Too bad, because Ballerini is a fine reader and the action sequences and character development were quite good up to the point where this premise was revealed. Kind of like enjoying the first several bites of a fine restaurant dinner and then a cockroach crawls out from under your salad.
I really enjoyed Swarm, BV Larsons first Star Force book. I read maybe 6 more. Swarm was just so weird and unusual it overcame the sub par writing style of Larson.
Starfire is kind of interesting. Its story is unusual. I wont be giving any thing away by saying the plot revolves around alien artifacts that have existed on earth for 100 years. America has used this tech for every great technology breakthrough over the last century.
The Russians find a new artifact. This sets off a race between nations to get to Europa first.
Larson is no Mark Twain. His prose and dialog is yawn inducing. He jumps from character to character using many points of view. (not many authors do the multiple POV well).
Id steer away from Starfire. The story is bleak, you don't enjoy the characters, only good thing going for it is Ballerini, maybe the best Narrator working today.
I am an avid reader of science fiction, adventure and technology. My hobbies consist of PC gaming, movies, 3D printing, and software dev.
Intriguing Riveting Unique
Perez, being the least useful character ends up being the person keeping it all together.
The narrator had a large range in voices and genders clearly defined.
This book is an epic story filled with espionage, human nature and a unique twist on human development and scope.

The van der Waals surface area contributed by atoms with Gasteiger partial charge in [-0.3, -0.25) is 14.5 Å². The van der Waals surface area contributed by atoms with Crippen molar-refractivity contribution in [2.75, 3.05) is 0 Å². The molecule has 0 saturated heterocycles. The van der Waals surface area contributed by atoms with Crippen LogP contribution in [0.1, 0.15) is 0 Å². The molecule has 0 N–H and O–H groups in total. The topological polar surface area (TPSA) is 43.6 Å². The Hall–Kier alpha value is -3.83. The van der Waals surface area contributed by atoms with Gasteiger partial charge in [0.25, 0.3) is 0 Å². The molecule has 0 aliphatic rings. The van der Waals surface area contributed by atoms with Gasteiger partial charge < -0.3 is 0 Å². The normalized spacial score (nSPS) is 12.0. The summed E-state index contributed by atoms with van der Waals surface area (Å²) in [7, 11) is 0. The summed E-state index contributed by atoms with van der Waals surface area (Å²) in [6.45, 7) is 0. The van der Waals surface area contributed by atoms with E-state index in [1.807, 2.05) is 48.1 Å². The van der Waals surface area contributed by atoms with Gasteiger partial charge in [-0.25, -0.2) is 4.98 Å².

I have been tempted several times to read Larson's books. However, if this is the norm then I will probably pass on any further. The concept of this story was interesting, but it was never fully developed. Worse, it seemed that he was artificially rushed to end the story. The last several chapters felt more like outlines for chapters than complete narratives. I am left with the sense that at this stage in his career Larson doesn't feel the need to try very hard anymore.
There were some interesting parts of the story that I haven't read before and any other sci-fi book. I've enjoyed those parts a lot. However several cliché a story points bothered me a little bit.
1) The fact that every major character had a love arc some sort was a little like reading teenage novels.
2) The Russian and American governments are portrayed as a caricature of what a good vs evil government should be.
3) The overall the narration was good, however, the narrator sounded way too sincere The times and seem to be on the verge of crying. This was a little annoying to hear.
My apologies for mistakes and misspells this review was made on a text to speech application
"Looking forward to the next book"
This was an enjoyable book.
It's worth a listen and I will get the follow up book.